Ken, excellent post, as always. I do think, if possible, you underestimate the degree of the schoolyard that is present in the current fight, and most of the pro-Whelan commentary. There's no public policy reason that someone offering opinions must be named, the way, say, a witness to a crime must be identified (you've already pointed this out). You can't tell me that having his real name attached will make Publius more "responsible" with his opinions (whatever the hell that's supposed to mean); it'll just make him shut up about certain things that he would otherwise have commented on. That's good public policy? Stifling of debate? I'm predisposed to agree with Whelan about lots of things, but this is just a whack in the back of the head.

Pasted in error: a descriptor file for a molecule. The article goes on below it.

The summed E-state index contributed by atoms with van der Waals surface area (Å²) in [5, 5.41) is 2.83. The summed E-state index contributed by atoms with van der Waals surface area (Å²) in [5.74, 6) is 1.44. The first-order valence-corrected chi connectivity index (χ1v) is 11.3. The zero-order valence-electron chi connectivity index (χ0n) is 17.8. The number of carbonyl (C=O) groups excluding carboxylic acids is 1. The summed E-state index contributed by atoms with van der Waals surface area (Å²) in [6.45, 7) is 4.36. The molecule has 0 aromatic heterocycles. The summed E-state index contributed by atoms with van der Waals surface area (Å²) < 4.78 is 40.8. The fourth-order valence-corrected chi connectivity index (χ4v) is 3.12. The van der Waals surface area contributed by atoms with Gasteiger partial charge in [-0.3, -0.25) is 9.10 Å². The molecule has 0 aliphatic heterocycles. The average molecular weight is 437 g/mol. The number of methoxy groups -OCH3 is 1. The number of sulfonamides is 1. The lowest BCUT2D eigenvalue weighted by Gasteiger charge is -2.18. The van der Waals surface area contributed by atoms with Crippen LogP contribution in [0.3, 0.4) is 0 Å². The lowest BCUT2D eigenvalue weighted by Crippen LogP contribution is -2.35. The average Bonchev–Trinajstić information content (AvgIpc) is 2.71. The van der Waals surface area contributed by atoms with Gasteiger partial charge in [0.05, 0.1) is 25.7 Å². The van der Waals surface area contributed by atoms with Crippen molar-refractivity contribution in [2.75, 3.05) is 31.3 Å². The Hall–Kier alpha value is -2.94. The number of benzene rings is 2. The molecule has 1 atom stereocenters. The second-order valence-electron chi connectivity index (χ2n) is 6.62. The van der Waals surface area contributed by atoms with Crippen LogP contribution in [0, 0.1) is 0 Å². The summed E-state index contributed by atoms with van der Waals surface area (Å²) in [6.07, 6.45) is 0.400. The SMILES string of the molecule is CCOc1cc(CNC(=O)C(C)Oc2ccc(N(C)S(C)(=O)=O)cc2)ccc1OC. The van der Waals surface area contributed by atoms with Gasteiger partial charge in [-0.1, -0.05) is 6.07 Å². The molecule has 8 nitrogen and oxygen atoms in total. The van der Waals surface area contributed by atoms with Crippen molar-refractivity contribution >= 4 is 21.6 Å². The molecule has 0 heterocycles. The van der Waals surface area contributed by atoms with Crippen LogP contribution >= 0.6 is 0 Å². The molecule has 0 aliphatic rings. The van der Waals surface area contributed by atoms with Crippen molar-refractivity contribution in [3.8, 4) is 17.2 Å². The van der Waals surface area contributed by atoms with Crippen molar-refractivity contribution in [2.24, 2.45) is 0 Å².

And yes, Linus is not my real name, for all the reasons Ken mentioned in his post.

  5. Ron Coleman says:

    I think anonymous blogging, unless it's about knitting or pottery, is — while not vile — borderline contemptible.

    I understand it. I comprehend it. I see the rationalization behind it. And some of my favorite bloggers, including Ken, are anonymous bloggers. I don't hold them in contempt for it, personally.

    But more or less along the lines of what I said in the essay I linked to in my post on this topic, I think one of the fundamentals of participating in a discussion, and especially when such discussion has the quality of criticism of another's work, livelihood or honor, is in fact accountability. I don't know why we're so dismissive of this — "Look, Ed, you’re not talking someone through an emergency tracheotomy over the phone here. You’re blogging. You’re offering your personal views on political issues. "